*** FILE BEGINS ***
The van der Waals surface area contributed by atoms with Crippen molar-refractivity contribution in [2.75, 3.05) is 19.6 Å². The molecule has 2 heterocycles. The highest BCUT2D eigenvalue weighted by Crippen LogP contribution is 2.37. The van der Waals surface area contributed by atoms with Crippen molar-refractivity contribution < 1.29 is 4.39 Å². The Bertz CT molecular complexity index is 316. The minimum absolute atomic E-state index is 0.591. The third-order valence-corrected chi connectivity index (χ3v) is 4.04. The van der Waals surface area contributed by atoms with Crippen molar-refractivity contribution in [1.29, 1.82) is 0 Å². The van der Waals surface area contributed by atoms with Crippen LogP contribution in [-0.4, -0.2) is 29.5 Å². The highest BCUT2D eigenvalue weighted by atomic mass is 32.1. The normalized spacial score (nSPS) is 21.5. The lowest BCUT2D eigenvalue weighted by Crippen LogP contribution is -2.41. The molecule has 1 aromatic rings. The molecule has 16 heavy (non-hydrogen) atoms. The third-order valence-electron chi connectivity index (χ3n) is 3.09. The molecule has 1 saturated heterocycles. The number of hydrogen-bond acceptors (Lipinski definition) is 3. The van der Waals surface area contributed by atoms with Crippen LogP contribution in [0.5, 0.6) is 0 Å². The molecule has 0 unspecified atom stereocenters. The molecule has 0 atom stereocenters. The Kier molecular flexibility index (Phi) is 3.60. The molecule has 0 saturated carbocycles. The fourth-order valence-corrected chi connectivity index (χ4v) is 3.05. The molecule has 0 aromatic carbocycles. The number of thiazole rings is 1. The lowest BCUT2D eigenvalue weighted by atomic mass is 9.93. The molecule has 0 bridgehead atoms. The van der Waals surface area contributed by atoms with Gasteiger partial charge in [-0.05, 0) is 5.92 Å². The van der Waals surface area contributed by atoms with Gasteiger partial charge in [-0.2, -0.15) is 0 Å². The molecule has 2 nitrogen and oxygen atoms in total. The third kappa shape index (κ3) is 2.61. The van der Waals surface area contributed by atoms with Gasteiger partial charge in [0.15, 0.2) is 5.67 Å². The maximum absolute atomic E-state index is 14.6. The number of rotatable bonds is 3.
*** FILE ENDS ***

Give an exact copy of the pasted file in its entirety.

The van der Waals surface area contributed by atoms with Crippen molar-refractivity contribution in [2.75, 3.05) is 19.6 Å². The molecule has 2 heterocycles. The highest BCUT2D eigenvalue weighted by Crippen LogP contribution is 2.37. The van der Waals surface area contributed by atoms with Crippen molar-refractivity contribution < 1.29 is 4.39 Å². The Bertz CT molecular complexity index is 316. The minimum absolute atomic E-state index is 0.591. The third-order valence-corrected chi connectivity index (χ3v) is 4.04. The van der Waals surface area contributed by atoms with Crippen molar-refractivity contribution in [1.29, 1.82) is 0 Å². The van der Waals surface area contributed by atoms with Crippen LogP contribution in [-0.4, -0.2) is 29.5 Å². The highest BCUT2D eigenvalue weighted by atomic mass is 32.1. The normalized spacial score (nSPS) is 21.5. The lowest BCUT2D eigenvalue weighted by Crippen LogP contribution is -2.41. The molecule has 1 aromatic rings. The molecule has 16 heavy (non-hydrogen) atoms. The third-order valence-electron chi connectivity index (χ3n) is 3.09. The molecule has 1 saturated heterocycles. The number of hydrogen-bond acceptors (Lipinski definition) is 3. The van der Waals surface area contributed by atoms with Crippen LogP contribution in [0.5, 0.6) is 0 Å². The molecule has 0 unspecified atom stereocenters. The molecule has 0 atom stereocenters. The Kier molecular flexibility index (Phi) is 3.60. The molecule has 0 saturated carbocycles. The fourth-order valence-corrected chi connectivity index (χ4v) is 3.05. The molecule has 0 aromatic carbocycles. The number of thiazole rings is 1. The lowest BCUT2D eigenvalue weighted by atomic mass is 9.93. The molecule has 0 bridgehead atoms. The van der Waals surface area contributed by atoms with Gasteiger partial charge in [-0.05, 0) is 5.92 Å². The van der Waals surface area contributed by atoms with Gasteiger partial charge in [-0.2, -0.15) is 0 Å². The molecule has 2 nitrogen and oxygen atoms in total. The third kappa shape index (κ3) is 2.61. The van der Waals surface area contributed by atoms with Gasteiger partial charge in [0.15, 0.2) is 5.67 Å². The maximum absolute atomic E-state index is 14.6. The number of rotatable bonds is 3.